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Early Start with John Berman and Zoraida Sambolin

Ron DeSantis to Kick Off 2024 Primary Campaign Today on Twitter; Judge Sets New York Trump Trial to Begin in March 2024; McCarthy: "We Are Nowhere Near a Deal" to Raise Debt Ceiling; Monster Typhoon Mawar Barreling Towards U.S. Island of Guam. Aired 5-5:30a ET

Aired May 24, 2023 - 05:00   ET



CHRISTINE ROMANS, CNN ANCHOR: Here we go, welcome to our viewers in the United States and around the world. I'm Christine Romans.

We begin this morning with Florida Governor Ron DeSantis set to launch his campaign for the Republican presidential nomination today in audio interview on Twitter, conducted by the platform's owner Elon Musk. All part of an attempt to reset the table, as DeSantis pull numbers slip and owners expressed concern. There are other unconventional aspects to the, launch like this dramatic teaser video tweeted out Tuesday by DeSantis's wife, Casey.


UNIDENTIFIED MALE: Is it worth the fight? Do I have the courage? Is it worth a sacrifice? America has been worth it every single time.


ROMANS: CNN's Jessica Dean has more from Miami.


JESSICA DEAN, CNN CORRESPONDENT: News coming on Tuesday that makes it official, something that has been talked about for months and months, Florida Governor Ron DeSantis will announce that he is running for the Republican nomination for president in the 2024 race. What is unique about his announcement, we are told by his political team, is that you will be sitting down to do so with the owner of Twitter, Elon Musk. You will be doing that on Wednesday night, and it certainly not typical and not typically how someone would announce their candidacy.

But it goes with what we have been told about what this likely campaign will look like, which is that it will not be typical. It won't be traditionally. They want to really push the envelope and do things in a unique and different way, and this certainly fits the bill in that situation.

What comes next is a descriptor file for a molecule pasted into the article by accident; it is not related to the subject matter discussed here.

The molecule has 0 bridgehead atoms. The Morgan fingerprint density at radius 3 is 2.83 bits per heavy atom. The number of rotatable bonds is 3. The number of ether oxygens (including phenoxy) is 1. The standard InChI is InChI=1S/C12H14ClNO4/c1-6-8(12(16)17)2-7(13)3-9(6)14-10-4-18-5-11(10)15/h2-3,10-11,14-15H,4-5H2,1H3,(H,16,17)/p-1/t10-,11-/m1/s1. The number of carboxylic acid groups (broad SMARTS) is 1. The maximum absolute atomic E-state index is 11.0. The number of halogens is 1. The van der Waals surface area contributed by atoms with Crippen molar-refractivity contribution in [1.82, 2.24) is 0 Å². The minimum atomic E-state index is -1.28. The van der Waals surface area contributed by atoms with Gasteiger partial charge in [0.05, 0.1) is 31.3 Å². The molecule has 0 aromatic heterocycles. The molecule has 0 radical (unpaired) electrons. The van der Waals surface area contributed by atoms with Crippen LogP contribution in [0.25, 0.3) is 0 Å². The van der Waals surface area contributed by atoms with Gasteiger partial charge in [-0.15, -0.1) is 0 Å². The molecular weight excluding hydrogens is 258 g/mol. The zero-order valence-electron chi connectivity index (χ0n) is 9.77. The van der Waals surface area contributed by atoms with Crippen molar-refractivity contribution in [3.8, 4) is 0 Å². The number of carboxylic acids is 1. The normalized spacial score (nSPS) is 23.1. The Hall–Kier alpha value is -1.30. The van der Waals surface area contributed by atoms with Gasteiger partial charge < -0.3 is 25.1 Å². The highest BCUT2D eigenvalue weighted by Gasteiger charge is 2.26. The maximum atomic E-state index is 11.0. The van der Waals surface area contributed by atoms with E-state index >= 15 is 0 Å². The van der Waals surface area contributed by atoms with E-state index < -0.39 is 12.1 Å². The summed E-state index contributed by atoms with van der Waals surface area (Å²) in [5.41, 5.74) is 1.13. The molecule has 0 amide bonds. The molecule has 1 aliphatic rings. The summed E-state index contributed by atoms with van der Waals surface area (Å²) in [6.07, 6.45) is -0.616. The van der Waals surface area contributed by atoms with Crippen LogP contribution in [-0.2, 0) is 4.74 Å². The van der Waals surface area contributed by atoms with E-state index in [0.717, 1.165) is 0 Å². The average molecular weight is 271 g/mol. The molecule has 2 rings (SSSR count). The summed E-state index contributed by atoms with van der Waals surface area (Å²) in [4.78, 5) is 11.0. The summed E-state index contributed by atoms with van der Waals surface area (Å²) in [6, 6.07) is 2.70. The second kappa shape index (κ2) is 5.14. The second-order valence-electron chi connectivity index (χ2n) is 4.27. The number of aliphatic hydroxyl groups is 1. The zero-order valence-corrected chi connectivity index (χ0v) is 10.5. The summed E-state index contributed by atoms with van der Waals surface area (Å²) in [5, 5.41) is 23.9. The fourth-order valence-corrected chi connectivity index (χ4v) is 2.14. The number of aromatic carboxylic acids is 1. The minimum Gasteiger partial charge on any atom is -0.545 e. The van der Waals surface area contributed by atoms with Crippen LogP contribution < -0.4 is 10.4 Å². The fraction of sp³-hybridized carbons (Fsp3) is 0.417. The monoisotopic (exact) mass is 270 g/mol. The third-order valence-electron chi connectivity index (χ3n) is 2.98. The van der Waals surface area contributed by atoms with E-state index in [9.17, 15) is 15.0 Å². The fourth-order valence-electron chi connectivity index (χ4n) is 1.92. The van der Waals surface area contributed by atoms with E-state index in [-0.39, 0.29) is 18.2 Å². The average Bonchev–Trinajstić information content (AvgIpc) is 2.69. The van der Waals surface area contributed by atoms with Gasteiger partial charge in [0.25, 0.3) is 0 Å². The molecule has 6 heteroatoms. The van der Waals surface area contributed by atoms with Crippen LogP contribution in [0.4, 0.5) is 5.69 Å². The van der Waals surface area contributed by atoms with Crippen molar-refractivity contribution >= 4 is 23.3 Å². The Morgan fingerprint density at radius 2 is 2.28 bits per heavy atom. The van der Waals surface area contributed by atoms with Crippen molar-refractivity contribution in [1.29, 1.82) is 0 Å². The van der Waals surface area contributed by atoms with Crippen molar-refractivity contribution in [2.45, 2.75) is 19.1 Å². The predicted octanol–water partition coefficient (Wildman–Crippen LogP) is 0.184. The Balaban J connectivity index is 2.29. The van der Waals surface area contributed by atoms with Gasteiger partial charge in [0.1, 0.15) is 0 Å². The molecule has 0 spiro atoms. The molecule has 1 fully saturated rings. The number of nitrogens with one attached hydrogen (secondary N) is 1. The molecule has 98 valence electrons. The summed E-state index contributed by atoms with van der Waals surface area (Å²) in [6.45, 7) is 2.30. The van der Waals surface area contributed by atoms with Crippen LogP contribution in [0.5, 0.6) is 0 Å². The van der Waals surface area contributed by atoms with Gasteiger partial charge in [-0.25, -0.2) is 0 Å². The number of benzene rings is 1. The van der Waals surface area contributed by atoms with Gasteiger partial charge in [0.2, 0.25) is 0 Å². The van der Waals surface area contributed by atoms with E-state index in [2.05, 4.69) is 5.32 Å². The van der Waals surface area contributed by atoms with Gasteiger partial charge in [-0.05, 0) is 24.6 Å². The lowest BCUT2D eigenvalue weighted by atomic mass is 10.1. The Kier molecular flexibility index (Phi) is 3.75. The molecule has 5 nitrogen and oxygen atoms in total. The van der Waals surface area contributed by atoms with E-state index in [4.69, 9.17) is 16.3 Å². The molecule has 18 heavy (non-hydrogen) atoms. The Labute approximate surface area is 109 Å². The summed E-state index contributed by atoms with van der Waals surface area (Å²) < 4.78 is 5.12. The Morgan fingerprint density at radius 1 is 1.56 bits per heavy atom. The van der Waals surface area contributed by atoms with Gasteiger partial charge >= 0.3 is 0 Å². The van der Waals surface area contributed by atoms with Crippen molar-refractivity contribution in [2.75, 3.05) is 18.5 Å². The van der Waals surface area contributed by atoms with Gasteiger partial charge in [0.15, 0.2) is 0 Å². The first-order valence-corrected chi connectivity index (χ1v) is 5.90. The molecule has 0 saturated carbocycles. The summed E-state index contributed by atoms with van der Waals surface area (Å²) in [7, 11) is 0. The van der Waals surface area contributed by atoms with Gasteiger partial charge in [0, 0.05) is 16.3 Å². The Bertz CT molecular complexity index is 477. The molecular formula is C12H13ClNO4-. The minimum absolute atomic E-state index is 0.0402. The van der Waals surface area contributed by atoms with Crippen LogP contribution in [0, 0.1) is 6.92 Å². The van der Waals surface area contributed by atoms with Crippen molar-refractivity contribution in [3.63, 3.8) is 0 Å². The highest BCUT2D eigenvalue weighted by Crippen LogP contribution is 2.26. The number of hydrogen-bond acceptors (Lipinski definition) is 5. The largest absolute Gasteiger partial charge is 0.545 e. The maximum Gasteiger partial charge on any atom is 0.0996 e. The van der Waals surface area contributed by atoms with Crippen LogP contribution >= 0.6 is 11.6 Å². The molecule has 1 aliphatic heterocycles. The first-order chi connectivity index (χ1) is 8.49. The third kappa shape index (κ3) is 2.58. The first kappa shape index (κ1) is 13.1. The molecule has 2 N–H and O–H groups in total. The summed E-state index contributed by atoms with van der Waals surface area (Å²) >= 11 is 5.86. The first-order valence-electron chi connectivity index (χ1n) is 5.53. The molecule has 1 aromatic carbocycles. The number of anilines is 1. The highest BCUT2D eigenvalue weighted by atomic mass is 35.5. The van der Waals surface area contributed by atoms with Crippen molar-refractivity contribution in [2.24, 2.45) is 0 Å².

We also know that DeSantis will be gathering his biggest donors and bundlers here in Miami on Thursday, to really amp up that fundraising game, and make sure that they turn in big numbers right out of the gate. He's going to set all of them lose to raise as much money as they possibly can to give him big numbers right out of the gate.

And also, on Tuesday night, we saw this video from the Florida First Lady Casey DeSantis is re-tweeted by her husband, and it essentially a height video that then has a code to text the word "launch".

Again, all these pieces coming together which is what we know we've been in the works for months now that has been talked about so much. But now, Florida Governor Ron DeSantis officially getting in the 2024 race, and we will start to see how that shapes up with both his Republican light rivals, chiefly among them former President Donald Trump and the sitting president, Joe Biden.

Jessica Dean, CNN, Miami, Florida.


ROMANS: All right. Donald Trump facing new complications in his presidential run. The New York judge overseeing his hush money criminal case setting a trial date that will fall right in the heat of the GOP primary season.

The latest now from CNN's Kara Scannell in New York.